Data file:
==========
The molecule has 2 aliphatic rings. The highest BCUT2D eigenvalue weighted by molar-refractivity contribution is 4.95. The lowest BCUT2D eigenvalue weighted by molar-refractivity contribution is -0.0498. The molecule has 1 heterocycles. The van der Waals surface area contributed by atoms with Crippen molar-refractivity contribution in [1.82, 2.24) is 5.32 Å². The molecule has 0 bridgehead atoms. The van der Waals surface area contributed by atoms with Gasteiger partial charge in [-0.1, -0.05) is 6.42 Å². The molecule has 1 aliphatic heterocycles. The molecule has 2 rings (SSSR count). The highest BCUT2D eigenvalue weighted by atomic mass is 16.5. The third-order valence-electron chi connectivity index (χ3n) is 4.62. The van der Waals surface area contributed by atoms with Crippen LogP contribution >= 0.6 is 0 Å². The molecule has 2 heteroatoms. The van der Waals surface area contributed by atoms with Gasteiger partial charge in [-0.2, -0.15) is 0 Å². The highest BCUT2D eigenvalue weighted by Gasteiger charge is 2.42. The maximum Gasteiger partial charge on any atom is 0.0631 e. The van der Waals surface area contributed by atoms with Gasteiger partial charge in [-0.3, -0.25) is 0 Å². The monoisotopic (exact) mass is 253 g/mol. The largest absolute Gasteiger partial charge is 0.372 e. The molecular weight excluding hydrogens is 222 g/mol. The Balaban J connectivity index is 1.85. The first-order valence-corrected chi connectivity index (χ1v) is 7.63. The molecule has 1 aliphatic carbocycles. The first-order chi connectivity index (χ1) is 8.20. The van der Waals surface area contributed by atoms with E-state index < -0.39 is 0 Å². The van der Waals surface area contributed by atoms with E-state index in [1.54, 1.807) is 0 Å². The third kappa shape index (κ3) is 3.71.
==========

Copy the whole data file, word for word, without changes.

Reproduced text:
The molecule has 2 aliphatic rings. The highest BCUT2D eigenvalue weighted by molar-refractivity contribution is 4.95. The lowest BCUT2D eigenvalue weighted by molar-refractivity contribution is -0.0498. The molecule has 1 heterocycles. The van der Waals surface area contributed by atoms with Crippen molar-refractivity contribution in [1.82, 2.24) is 5.32 Å². The molecule has 0 bridgehead atoms. The van der Waals surface area contributed by atoms with Gasteiger partial charge in [-0.1, -0.05) is 6.42 Å². The molecule has 1 aliphatic heterocycles. The molecule has 2 rings (SSSR count). The highest BCUT2D eigenvalue weighted by atomic mass is 16.5. The third-order valence-electron chi connectivity index (χ3n) is 4.62. The van der Waals surface area contributed by atoms with Crippen LogP contribution >= 0.6 is 0 Å². The molecule has 2 heteroatoms. The van der Waals surface area contributed by atoms with Gasteiger partial charge in [-0.2, -0.15) is 0 Å². The highest BCUT2D eigenvalue weighted by Gasteiger charge is 2.42. The maximum Gasteiger partial charge on any atom is 0.0631 e. The van der Waals surface area contributed by atoms with Gasteiger partial charge in [-0.3, -0.25) is 0 Å². The monoisotopic (exact) mass is 253 g/mol. The largest absolute Gasteiger partial charge is 0.372 e. The molecular weight excluding hydrogens is 222 g/mol. The Balaban J connectivity index is 1.85. The first-order valence-corrected chi connectivity index (χ1v) is 7.63. The molecule has 1 aliphatic carbocycles. The first-order chi connectivity index (χ1) is 8.20. The van der Waals surface area contributed by atoms with E-state index < -0.39 is 0 Å². The van der Waals surface area contributed by atoms with E-state index in [1.54, 1.807) is 0 Å². The third kappa shape index (κ3) is 3.71.